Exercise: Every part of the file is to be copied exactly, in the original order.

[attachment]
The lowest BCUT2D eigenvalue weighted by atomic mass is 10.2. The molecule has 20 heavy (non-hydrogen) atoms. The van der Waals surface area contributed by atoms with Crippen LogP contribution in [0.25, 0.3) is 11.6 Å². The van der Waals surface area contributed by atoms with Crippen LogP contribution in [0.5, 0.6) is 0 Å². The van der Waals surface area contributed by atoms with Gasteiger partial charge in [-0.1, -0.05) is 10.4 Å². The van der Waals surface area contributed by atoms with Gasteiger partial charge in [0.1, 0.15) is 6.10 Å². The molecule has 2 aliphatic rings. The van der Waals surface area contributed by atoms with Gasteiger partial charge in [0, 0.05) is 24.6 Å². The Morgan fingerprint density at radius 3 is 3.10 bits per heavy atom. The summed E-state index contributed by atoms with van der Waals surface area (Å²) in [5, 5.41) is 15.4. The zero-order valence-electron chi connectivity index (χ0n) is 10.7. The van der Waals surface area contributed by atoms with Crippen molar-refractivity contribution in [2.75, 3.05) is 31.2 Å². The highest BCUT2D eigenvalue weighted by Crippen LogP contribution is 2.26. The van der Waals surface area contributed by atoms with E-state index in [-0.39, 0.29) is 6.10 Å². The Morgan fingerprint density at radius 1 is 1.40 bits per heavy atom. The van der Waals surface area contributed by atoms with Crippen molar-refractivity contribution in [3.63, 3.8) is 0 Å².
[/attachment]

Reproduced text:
The lowest BCUT2D eigenvalue weighted by atomic mass is 10.2. The molecule has 20 heavy (non-hydrogen) atoms. The van der Waals surface area contributed by atoms with Crippen LogP contribution in [0.25, 0.3) is 11.6 Å². The van der Waals surface area contributed by atoms with Crippen LogP contribution in [0.5, 0.6) is 0 Å². The van der Waals surface area contributed by atoms with Gasteiger partial charge in [-0.1, -0.05) is 10.4 Å². The van der Waals surface area contributed by atoms with Gasteiger partial charge in [0.1, 0.15) is 6.10 Å². The molecule has 2 aliphatic rings. The van der Waals surface area contributed by atoms with Gasteiger partial charge in [0, 0.05) is 24.6 Å². The Morgan fingerprint density at radius 3 is 3.10 bits per heavy atom. The summed E-state index contributed by atoms with van der Waals surface area (Å²) in [5, 5.41) is 15.4. The zero-order valence-electron chi connectivity index (χ0n) is 10.7. The van der Waals surface area contributed by atoms with Crippen molar-refractivity contribution in [2.75, 3.05) is 31.2 Å². The highest BCUT2D eigenvalue weighted by Crippen LogP contribution is 2.26. The van der Waals surface area contributed by atoms with E-state index in [-0.39, 0.29) is 6.10 Å². The Morgan fingerprint density at radius 1 is 1.40 bits per heavy atom. The van der Waals surface area contributed by atoms with Crippen molar-refractivity contribution in [3.63, 3.8) is 0 Å².